Developers love application containers and the Docker and Rocket package formats, because of the package-once, run-anywhere experience that simplifies their jobs. But even the easiest-to-use technologies can spiral out of control and become victims of their own success. Google knows this all too well. With our own internal systems, we realized a long time ago that the most efficient way to share compute resources was containers, and the only way to run containers at scale is to use automation and orchestration. And so we developed Cgroups, which we donated to the Linux Foundation to help establish the container ecosystem, and what we affectionately call Borg, our cluster management system.
Flash forward to the recent rise of containers, and it occurred to us that developers at large could benefit from the service discovery, configuration and orchestration that Borg provides, to simplify building and running multi-node container-based applications. Thus Kubernetes was born, an open-source derivative of Borg that anyone can use to manage their container environment.
Earlier this year, we transferred the Kubernetes IP to the Cloud Native Computing Foundation. Under the auspices of the CNCF, members such as IBM, Docker, CoreOS, Mesosphere, Red Hat and VMware work alongside Google to ensure that Kubernetes works not just in Google environments, but in whatever public or private cloud an organization may choose.
What does that mean for container-centric shops? Kubernetes builds on the workload portability that containers provide, by helping organizations to avoid getting locked into any one cloud provider. Today, you may be running on Google Container Engine, but there may come a time when you wish you could take advantage of IBM’s middleware. Or you may be a longtime AWS shop, but would love to use Google Cloud Platform’s advanced big data and machine learning. Or you’re on Microsoft Azure today for its ability to run .Net applications, but would like to take advantage of existing in-house resources running OpenStack. By providing an application-centric API on top of compute resources, Kubernetes helps realize the promise of multi-cloud scenarios.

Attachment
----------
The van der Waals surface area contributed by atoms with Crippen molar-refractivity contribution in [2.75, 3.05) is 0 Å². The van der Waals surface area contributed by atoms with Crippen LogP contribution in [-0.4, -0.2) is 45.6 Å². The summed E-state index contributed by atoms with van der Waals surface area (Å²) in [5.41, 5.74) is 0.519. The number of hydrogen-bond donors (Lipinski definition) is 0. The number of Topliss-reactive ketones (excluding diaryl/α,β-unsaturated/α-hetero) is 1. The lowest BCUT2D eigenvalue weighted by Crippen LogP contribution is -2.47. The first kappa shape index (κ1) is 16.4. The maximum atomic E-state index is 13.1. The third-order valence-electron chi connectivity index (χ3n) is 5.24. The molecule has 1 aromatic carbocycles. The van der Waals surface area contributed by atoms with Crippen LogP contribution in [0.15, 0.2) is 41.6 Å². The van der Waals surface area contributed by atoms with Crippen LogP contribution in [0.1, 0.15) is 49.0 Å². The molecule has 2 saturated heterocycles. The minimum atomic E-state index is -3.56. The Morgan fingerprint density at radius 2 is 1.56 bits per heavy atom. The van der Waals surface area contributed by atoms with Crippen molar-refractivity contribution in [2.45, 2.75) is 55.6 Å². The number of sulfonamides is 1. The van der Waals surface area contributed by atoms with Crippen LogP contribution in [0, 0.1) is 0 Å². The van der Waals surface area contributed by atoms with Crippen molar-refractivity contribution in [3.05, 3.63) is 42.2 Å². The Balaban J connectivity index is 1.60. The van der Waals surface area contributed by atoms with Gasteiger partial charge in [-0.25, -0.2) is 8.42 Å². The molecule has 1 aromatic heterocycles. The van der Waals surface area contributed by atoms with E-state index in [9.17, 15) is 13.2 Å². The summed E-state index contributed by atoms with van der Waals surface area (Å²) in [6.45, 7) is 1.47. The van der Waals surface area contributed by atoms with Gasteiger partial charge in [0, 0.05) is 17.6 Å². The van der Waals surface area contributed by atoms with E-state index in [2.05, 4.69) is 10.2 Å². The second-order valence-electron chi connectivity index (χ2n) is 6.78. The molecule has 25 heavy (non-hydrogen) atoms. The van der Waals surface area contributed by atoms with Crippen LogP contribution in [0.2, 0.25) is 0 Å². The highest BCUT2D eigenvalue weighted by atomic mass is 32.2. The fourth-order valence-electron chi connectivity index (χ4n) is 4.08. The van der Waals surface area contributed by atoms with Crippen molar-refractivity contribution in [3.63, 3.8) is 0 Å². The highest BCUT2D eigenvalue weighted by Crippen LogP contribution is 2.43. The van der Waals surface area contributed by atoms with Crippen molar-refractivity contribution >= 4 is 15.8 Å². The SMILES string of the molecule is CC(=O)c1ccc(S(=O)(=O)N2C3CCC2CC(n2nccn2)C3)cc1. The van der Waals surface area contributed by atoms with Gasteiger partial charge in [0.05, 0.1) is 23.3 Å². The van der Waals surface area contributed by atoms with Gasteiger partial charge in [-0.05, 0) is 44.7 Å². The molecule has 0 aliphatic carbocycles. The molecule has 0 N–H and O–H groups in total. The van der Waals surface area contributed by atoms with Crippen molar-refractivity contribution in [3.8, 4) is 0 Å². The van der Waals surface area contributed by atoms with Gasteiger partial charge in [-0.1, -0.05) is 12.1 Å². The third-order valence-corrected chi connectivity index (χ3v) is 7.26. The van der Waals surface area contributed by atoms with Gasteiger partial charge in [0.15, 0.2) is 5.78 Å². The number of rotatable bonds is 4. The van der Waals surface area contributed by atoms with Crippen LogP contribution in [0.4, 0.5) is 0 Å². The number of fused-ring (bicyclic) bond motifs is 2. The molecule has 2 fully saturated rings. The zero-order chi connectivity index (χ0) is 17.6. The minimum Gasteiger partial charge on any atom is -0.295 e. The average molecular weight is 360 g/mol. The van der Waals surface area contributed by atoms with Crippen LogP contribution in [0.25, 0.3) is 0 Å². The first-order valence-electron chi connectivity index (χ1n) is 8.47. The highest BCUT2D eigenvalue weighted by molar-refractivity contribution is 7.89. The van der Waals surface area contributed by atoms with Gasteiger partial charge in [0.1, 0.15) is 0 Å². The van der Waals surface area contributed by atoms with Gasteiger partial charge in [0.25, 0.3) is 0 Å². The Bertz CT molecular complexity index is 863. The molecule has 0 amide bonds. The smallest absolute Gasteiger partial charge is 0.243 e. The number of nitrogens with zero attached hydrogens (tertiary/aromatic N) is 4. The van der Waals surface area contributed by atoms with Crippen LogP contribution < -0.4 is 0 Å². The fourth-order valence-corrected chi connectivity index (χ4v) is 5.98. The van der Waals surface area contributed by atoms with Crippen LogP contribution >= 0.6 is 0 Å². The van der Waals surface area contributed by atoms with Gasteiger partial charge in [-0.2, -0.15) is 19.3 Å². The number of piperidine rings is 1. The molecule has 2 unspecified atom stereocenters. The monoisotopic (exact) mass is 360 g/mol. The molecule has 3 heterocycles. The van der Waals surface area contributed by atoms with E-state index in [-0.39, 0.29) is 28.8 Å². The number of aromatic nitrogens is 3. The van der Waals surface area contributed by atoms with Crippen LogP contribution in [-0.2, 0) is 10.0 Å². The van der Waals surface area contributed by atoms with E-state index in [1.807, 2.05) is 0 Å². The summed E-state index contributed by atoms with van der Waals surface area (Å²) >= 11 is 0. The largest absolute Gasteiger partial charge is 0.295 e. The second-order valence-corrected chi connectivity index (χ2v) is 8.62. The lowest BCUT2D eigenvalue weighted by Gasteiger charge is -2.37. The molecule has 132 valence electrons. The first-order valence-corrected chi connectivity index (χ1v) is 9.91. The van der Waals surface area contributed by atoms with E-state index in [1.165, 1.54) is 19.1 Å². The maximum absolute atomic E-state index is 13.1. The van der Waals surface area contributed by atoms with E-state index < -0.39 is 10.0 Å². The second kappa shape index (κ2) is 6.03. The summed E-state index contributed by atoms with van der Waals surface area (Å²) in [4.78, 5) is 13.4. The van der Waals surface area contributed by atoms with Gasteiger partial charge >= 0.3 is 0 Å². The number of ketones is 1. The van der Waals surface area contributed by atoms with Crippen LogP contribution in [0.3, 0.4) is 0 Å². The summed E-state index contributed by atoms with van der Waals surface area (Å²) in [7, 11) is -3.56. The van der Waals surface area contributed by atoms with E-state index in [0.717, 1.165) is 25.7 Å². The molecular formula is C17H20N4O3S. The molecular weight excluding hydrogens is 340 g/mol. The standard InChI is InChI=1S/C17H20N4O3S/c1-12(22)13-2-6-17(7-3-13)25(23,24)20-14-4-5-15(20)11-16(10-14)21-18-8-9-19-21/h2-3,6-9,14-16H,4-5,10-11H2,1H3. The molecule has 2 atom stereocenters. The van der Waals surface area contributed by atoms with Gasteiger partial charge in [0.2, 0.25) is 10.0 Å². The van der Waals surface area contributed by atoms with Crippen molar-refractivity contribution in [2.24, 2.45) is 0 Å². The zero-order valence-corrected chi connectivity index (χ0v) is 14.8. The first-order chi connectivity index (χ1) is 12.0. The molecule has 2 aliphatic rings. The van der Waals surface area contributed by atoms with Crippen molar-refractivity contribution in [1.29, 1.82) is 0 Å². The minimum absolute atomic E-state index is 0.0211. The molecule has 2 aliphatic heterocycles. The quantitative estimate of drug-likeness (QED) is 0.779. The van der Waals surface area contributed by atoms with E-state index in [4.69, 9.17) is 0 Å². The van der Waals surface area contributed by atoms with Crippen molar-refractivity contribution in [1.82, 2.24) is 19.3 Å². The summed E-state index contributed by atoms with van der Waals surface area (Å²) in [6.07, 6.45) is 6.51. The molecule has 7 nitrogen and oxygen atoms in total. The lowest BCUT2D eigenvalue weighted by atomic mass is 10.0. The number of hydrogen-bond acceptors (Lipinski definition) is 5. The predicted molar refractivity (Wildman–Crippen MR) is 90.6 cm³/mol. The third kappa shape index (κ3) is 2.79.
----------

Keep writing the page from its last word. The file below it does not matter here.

If running across more than one cloud is in your future, choosing Kubernetes as the basis of your container orchestration strategy makes sense. Today, most of the major public cloud providers offer container orchestration and scheduling as a service. Our offering, Google Container Engine, or GKE, is based on Kubernetes and by placing Kubernetes in the hands of the CNCF, our goal is to ensure that your applications will run on any Kubernetes implementation that a cloud provider may offer — or that you run yourself.
Even today, it’s possible to run Kubernetes on any cloud environment of your choosing. Don’t believe us? Just look at CoreOS Tectonic, which runs on AWS, or Kubernetes for Microsoft Azure.
Stay tuned for a tutorial about how to set up and run Kubernetes to run multi-cloud applications, or get started right away with a free trial.